Many people associate Creative Women of the World (CWOW) with their shop downtown Fort Wayne next to JK O’Donnell’s.
But there’s so much more to their work than a retail operation.
It all goes back to one word: Empowerment. Vanessa Sheckler poses with Kenyan artist Milka. Milka has taken CWOW's business training with several women around her community.
This nonprofit's mission is to equip women, domestically and abroad, with entrepreneurial resources to develop sustainable businesses by harnessing their creativity.
Oftentimes, the women CWOW works with are facing conditions and circumstances like poverty, disease, and cycles of abuse. Their art is an outlet, both emotionally and financially, and what they come up with is unique and one-of-a-kind.
Step into the shop, and you'll find an assortment of handmade jewelry and silk scarves, purses made from pop tabs, handwoven baskets—even journals made from elephant dung. (Don't worry, it's dried and sanitized.)
But why women? Vanessa Sheckler, who acts as the store’s retail manager and assists with product development, says it’s a matter of making the most impact possible.
"Statistics show that 90 percent of what a woman earns goes back into supporting her family and community,” Sheckler explains.
And according to the organization UN Women it’s true. Women are more likely to spend the money they earn on feeding children and sending them to school, as compared to only 30 percent of men who do the same.
The old saying goes: Give a man a fish, and you'll feed him for a day. Teach a man to fish, and you'll feed him for a lifetime.
“At CWOW, we say, “When you teach a woman the fishing industry, she’ll change her community and the world," Sheckler says.
Lorelei VerLee, back right, poses with women who went through CWOW's business training in Malawi.
Thus, teaching a woman the proverbial fishing industry is what CWOW does. Put simply, they help women earn money, which women spend by giving back to their communities, and this benefits the local economy, at large.
Speaking of communities, CWOW is all about keeping it local when it serves people around the world.
By design, it partners with local organizations in each place it supports to make a sustainable impact. While many service groups go into developing countries to serve and leave, CWOW's representatives, known as International Advocates, build lasting relationships.
The International Advocates do this through product development or by teaching women a six-module course of study in business training developed by CWOW's Founder and Executive Director Lorelei VerLee.
Following the training, the women are matched with local leaders to mentor them through the process of starting or growing their own businesses. Then these “Local advocates” serve as CWOW liaisons with quite a bit of freedom to act as needed on the grassroots level where they live.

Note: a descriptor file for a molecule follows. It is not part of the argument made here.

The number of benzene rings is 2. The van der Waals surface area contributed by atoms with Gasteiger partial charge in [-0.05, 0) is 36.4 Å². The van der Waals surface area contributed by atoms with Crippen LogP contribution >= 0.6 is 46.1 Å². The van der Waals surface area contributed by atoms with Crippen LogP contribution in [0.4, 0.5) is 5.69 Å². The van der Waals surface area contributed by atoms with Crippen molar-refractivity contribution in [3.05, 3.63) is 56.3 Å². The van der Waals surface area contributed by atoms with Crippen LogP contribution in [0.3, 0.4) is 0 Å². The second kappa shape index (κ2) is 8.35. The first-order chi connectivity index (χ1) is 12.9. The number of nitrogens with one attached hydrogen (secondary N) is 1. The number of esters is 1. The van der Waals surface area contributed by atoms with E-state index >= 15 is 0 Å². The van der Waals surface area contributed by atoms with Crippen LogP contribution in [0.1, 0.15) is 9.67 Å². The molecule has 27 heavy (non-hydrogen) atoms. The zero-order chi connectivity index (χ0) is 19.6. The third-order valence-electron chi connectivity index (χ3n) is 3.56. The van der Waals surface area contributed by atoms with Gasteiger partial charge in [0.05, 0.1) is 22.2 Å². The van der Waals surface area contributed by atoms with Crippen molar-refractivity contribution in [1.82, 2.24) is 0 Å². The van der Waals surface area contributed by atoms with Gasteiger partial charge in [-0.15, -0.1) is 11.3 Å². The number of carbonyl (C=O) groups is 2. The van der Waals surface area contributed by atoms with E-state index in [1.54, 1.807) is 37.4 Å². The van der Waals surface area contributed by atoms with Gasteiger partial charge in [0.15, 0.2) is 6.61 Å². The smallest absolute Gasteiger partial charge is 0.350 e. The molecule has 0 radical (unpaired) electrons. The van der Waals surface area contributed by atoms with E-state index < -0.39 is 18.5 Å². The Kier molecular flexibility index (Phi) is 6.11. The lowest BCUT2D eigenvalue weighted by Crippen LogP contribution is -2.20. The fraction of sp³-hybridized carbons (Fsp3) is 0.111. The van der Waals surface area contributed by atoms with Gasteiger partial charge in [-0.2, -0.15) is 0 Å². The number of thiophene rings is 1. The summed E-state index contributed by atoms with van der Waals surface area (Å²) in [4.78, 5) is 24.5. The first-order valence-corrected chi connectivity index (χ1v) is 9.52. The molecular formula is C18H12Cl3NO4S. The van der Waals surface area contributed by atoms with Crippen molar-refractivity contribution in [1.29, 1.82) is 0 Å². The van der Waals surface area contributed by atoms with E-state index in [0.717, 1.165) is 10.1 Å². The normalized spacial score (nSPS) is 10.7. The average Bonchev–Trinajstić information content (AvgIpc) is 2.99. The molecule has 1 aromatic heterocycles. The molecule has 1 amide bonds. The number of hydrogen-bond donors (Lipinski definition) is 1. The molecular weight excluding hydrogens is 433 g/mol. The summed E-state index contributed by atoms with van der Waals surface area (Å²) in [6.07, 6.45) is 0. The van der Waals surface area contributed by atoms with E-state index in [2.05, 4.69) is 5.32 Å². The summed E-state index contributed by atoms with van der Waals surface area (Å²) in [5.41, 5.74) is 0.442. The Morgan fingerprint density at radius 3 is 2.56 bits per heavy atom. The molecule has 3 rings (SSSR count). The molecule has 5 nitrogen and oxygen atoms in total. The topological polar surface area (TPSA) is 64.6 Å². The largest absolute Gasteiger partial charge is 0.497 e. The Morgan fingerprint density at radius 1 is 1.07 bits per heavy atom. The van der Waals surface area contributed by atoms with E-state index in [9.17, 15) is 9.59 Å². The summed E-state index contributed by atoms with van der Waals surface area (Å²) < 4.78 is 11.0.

“After all, they understand their own culture far better than any outsider could, and therefore make a greater impact,” VerLee explains.
Every spring, CWOW hosts a fashion show fundraiser called Empower Her World in Fort Wayne to showcase artisans' work.
This flexibility and advocacy is what makes CWOW's methods successful, Sheckler says.
If a woman creates great products, CWOW purchases their work directly to sell at their store in downtown Fort Wayne, and 100 percent of the profits go back to support training. It costs about $250 to train each artist, Sheckler says.
Over the years, CWOW has worked directly with hundreds of artisans in 11 countries, including the United States, and they have outstanding invitations to work in more countries once they have the resources to do so.
When they select a country to support, they try to be as inclusive as possible in their outreach, VerLee explains.
"CWOW only goes when directly invited, but we always make sure there is a qualified local leader who is a businesswoman herself, has taken our training, and is committed to mentoring other women in her community with our support,” she says. “We utilize the 'Train the trainer' model." Vanessa Sheckler donates her artwork to fund her travel on behalf of CWoW.
Sometimes CWOW's work hits closer to home, too.
They have offered local business training twice a year for a few years now, and last year, they started partnering with the Fort Wayne Lehman YMCA to offer a six-session workshop led by VerLee.
The topics ranged from identifying assets and managing finances to the importance of a business plan. The CWOW shop also sells work created by domestic artists, who make pieces like jewelry and pottery, including some of Sheckler's own designs, called Intertwining Journey.
"Vanessa was one of the first people to take our business training locally and has turned her successful business into a means of support for her work in Haiti," VerLee says.
As a curator for the shop, Sheckler has gotten to know many of the women and their stories over the years, and she is often awe-struck by their handiwork and ingenuity.
For example, one Haitian artist makes metal art pieces out of 55-gallon oil drums for indoor and outdoor decoration.
“For me, it’s absolutely incredible to see this oil drum turned into a beautiful piece,” Sheckler says.
Whatever the end product, it often represents something more than a physical artifact. It is an opportunity for a relationship between the producer and consumer.
“Even though we sometimes have a language barrier, working through that by creating with our hands is so powerful,” she says.